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Housing prices to climb as lower interest rates drive up demand

(Yonhap)
(Yonhap)

Housing prices in South Korea are expected to rise in the latter half of this year due to growing demand buoyed by lower interest rates, the Eugene Investment and Securities said in its quarterly report Monday. 

“Cash flow into the housing sector will continue to rise amid the prolonged period of low interest rates here, with a rise in demand triggering higher apartment prices,” said Kim Yeol-mae, an analyst at the brokerage.

Meanwhile, the average apartment price in Seoul during the second week of June rose by 0.03 percent from the previous week, jumping for two months straight, according to housing information provider Real Estate 114.
The increase came after the Bank of Korea slashed its policy rate to a new record low of 0.5 percent in May, down from the previous cut to 0.75 percent in an effort to revive the struggling Korean economy amid the coronavirus pandemic.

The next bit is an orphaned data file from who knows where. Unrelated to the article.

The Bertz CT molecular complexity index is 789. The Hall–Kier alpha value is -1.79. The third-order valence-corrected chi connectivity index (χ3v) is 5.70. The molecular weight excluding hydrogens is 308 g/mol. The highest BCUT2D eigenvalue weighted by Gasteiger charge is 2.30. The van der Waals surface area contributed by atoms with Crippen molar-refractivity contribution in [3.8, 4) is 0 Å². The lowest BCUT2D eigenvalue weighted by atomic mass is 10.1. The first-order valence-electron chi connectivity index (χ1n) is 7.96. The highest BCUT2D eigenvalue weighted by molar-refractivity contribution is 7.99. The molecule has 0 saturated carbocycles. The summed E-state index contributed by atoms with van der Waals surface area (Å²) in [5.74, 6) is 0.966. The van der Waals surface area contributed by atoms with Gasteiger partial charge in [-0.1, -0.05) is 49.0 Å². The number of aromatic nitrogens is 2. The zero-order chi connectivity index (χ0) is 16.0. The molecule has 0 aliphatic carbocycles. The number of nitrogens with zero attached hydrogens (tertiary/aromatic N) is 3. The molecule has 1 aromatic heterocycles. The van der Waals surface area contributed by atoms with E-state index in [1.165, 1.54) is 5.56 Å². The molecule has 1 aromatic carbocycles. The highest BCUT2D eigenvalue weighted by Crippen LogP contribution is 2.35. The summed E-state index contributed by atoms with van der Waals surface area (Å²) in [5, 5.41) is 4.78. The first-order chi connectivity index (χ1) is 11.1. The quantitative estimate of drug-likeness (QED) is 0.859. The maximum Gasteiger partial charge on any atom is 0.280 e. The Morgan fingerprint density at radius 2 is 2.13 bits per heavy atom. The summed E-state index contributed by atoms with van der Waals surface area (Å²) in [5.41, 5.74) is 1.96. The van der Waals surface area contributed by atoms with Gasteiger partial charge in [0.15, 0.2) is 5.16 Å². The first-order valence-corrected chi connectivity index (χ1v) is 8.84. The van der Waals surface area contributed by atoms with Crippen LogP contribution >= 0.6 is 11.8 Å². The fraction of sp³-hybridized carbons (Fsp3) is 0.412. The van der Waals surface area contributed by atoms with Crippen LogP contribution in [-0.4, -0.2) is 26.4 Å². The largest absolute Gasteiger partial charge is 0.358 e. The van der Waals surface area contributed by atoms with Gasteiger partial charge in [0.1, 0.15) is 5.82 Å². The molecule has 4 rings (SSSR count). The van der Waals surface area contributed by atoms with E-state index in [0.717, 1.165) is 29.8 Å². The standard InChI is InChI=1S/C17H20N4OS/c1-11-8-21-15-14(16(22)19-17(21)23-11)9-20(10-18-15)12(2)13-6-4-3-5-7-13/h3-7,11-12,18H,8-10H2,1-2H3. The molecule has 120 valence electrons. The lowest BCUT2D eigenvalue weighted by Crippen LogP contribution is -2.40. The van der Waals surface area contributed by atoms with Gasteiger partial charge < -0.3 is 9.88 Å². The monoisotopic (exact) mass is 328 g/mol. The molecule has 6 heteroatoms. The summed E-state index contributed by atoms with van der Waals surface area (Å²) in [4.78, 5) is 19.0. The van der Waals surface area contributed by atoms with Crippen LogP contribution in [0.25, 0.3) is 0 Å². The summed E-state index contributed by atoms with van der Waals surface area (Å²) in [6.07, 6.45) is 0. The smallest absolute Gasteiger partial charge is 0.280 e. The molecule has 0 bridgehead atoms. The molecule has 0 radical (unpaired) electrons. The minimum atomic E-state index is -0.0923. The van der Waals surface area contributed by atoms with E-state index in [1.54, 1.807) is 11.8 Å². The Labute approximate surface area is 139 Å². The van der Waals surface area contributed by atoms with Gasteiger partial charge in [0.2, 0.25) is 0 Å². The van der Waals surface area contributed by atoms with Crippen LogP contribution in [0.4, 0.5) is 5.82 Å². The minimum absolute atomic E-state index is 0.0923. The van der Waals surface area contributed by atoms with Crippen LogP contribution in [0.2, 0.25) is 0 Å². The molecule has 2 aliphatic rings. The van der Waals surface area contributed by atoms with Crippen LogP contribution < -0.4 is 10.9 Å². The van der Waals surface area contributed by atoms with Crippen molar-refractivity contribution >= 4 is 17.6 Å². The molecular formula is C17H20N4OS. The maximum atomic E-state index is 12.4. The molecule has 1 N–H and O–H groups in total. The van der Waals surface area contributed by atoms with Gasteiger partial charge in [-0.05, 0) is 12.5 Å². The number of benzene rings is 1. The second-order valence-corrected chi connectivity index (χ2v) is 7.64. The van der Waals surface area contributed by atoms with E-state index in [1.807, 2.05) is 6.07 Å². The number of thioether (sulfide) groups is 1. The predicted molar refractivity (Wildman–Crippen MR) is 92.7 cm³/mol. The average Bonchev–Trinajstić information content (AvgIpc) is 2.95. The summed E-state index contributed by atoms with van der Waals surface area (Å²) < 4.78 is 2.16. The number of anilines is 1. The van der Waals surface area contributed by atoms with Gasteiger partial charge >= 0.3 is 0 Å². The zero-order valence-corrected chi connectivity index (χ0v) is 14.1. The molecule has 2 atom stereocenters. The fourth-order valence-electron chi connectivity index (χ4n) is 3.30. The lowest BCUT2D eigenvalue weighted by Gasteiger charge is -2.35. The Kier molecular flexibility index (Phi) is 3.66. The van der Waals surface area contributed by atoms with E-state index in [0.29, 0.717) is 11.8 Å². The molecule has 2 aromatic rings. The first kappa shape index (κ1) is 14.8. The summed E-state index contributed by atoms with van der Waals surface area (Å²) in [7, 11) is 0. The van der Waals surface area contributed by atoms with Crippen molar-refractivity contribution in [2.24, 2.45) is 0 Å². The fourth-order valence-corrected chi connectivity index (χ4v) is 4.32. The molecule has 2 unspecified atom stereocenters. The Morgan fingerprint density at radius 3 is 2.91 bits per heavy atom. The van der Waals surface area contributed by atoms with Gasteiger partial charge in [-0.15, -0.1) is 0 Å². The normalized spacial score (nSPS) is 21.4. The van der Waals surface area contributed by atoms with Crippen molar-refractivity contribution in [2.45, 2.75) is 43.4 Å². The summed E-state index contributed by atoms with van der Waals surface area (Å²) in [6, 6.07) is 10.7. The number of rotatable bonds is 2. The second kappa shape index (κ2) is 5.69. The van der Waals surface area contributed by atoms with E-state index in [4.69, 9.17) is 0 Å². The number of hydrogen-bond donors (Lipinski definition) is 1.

“People in need of homes are likely to buy new apartments in Seoul as well as the capital region where a number of reconstruction projects are in progress,” Kim added. A number of local governments including Gyeonggi Province and Incheon have announced development projects for public housing as well as transit network, heating up the real estate market.

The report analyzed that the lack of supply of new apartments across the country is another factor behind the rise in apartment prices alongside low interest rates. The number of new homes for sale in Korea this year stood at between 400,000-440,000, down 10 percent on-year, data showed. 

In addition, increasing jeonse rates will further drive up the country’s housing prices. The average lump-sum deposit payments in Seoul surpassed 480 million won ($398,880) in May, up 24.1 million won from a year earlier, continuing the recent upward trend, according to the KB Liiv ON, a real estate information service provider. 

The surge in demand for jeonse rentals came after the government tightened restrictions on mortgage loans to curb the overheated real estate market, Kim explained. 

By Choi Jae-hee (cjh@heraldcorp.com)
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